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By this time we were getting a bit hungry so we retired to the cafe for some slightly over-priced but fairly generous portions of chips and probably some healthy food too, which we ate inside a very large an very empty seating area. Given that it was the summer holidays and it was raining I was expecting the place would be full up, as (in my opinion) there’s not a lot else to do on a rainy day around here, but it just goes to show how wrong you can be.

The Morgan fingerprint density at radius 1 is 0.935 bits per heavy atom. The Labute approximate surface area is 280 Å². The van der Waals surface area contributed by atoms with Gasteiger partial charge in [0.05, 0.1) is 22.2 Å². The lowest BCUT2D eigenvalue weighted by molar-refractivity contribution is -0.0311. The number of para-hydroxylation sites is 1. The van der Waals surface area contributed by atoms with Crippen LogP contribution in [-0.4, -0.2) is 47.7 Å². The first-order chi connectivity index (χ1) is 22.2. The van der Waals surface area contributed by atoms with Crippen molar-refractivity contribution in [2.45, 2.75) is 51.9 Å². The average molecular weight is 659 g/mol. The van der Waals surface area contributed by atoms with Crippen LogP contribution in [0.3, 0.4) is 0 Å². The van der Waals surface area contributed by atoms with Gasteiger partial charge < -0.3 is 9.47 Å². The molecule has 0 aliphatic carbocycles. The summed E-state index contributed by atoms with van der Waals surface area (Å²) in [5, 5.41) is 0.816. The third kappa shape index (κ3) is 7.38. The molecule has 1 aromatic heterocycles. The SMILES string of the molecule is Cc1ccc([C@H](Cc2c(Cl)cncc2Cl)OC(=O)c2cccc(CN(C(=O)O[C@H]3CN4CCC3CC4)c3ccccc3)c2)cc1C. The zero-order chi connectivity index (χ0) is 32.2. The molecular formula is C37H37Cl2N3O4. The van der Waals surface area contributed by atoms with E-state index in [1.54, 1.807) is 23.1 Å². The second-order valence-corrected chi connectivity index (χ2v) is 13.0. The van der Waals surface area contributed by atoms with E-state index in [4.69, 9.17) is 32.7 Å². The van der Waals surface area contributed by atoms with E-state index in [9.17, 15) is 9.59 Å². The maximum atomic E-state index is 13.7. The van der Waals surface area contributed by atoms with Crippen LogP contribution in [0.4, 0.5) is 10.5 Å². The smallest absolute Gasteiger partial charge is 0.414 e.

After lunch we made another change of jumpers/coats and walked outside in some now relatively light rain to walk our way down to the actual barrier. On the way down there were a few things to do and look at, such as lots of over-sized bits of building equipment and some “experiments” demonstrating the effects of levers and pulleys. We also caught the back 10 minutes of the Birds of Prey show, which involved, as you’d expect, a number of birds of prey being coaxed into flying ridiculously close to the population on the promise of getting half a dead mouse at the other end (other bird foods are available). They really were flying quite close to the people. Duck !